Seal , Crest or Coat Of Arms Research & Entitlement ?

Which part to engrave , the entire design, crest , or shield

Colledge Of Arms supplied hand drawn Coat of arms

Many thanks to my client who has allowed me to use his own Coat Of arms to produce these pages.

The correct way to to research your heritage and be granted a Coat of Arms , or to find out if one has been granted which you are entitled to use would be to contact " The Colledge Of Arms" and the example here is the artwork provided to him by The Colledge Of Arms at considerable expense.

Hand drawn by a scribe it is blatantly immeditely clear that the standard of the detail and artwork is far superior to the majority of images we as professionals are asked to work from, mostly downloaded from the internet.

Being engraved relatively small onto ladies signet rings and a pair of cufflinks , removing the medal below was to save space making the other detail as big as possible and stretching the design wider to fill the full surface of a round signet ring or cufflinks using artistic license is often adviseable.

On a tiny ladies signet ring ie, 11mm x 9mm oval some of the finer detail, especially the moto will be to small to read and , although still engraved as often considered important may be best left off.

Alternatively it may be better to engrave just the shield with the owls or more traditionally just the dragon.

The crest is the 3 dimentional image above the Helmet

In combat a knight would be identified from his shield baring the full Coat Of arms , about 3 feet tall, trying to engrave all of that on a tiny 11mm x 9mm signet ring face is possible but is not the norm.

The majority of what we call "Crest Rings" will have a larger version of the crest in this case the dragon holding a flame on its torse (rope below) engraved in 3D will produce a nice clear positive impression in hot wax when engraved by an experienced and skilled hand engraver, BUT, may in the ring face look little more than a deep  hole with lines carved into it. designed for a purpose, not to look at and admire.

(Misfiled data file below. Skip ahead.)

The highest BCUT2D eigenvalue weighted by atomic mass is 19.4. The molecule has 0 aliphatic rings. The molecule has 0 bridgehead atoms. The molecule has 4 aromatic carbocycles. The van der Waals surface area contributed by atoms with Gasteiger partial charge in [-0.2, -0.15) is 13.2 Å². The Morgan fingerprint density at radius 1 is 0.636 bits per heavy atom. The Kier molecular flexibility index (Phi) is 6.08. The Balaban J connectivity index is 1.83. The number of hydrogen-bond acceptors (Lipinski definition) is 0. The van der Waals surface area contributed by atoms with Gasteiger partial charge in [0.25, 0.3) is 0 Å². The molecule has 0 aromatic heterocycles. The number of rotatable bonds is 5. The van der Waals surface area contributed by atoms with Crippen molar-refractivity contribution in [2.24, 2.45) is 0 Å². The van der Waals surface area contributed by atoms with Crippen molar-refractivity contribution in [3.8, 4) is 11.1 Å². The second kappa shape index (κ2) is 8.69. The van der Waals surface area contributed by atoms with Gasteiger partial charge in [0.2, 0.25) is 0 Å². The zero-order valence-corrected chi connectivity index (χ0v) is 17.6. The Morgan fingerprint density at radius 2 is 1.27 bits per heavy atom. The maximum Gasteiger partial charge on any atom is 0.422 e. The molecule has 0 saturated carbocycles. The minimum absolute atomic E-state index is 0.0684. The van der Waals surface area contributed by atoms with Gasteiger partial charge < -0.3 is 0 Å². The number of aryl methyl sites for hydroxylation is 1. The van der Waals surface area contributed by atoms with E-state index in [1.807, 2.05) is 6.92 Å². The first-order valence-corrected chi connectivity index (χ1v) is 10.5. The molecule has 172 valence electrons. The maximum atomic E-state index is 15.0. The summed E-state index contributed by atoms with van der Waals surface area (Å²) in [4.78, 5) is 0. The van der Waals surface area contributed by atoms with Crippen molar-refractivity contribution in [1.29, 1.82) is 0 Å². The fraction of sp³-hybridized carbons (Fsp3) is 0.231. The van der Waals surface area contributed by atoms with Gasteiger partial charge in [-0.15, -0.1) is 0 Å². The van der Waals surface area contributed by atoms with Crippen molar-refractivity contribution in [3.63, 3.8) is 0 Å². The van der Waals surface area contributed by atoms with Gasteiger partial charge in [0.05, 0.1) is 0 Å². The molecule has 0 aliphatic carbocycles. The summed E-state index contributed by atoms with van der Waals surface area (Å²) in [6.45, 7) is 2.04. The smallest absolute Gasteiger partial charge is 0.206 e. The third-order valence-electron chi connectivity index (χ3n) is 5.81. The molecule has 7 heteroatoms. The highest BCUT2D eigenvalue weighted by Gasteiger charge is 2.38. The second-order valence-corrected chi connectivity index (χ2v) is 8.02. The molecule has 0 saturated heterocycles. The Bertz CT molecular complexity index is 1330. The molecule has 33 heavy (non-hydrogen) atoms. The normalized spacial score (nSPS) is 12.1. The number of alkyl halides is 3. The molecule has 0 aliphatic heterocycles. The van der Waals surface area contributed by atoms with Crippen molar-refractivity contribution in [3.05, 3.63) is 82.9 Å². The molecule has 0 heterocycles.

The technique I use is a little different if the engraving is left matt, rather than shiny, the design becomes clearer in the face of the ring easier to admire in every day wear. Alternatively I can enhance the engraving making it look more like traditional hand engraving. Crest usually reversed so wax impression is not.

Advising the customer to print out their  full coat of arms on paper actual ring size is a good start.

The process from image to finished engraving

First that buitifully drawn image needs to be re drawn on a computer using vector graphics, as the Colledge Of Arms as of yet do not provide vector graphics. Artwork needs to be drawn in a very particular way in order for it to work, Seldom are other peoples vector graphics suitable, i can try, but i will not edit them.

Vector graphics will not display in a website the image here is a black on white bitmap copy.

Imported into my laser software there is then a repititive process of test engraving into brass to get each part of the design to look at its best and the correct settings to either reverse the design and engrave as a seal, or engraved as per the image supplied " for show" which is clearer to view on the face of a ring etc.

Once satisfied with the results, the ring, cufflinks pendant etc is engraved with the final design.

Next the laser engraving is enhanced using rotary tools and burnishers, polished and cleaned.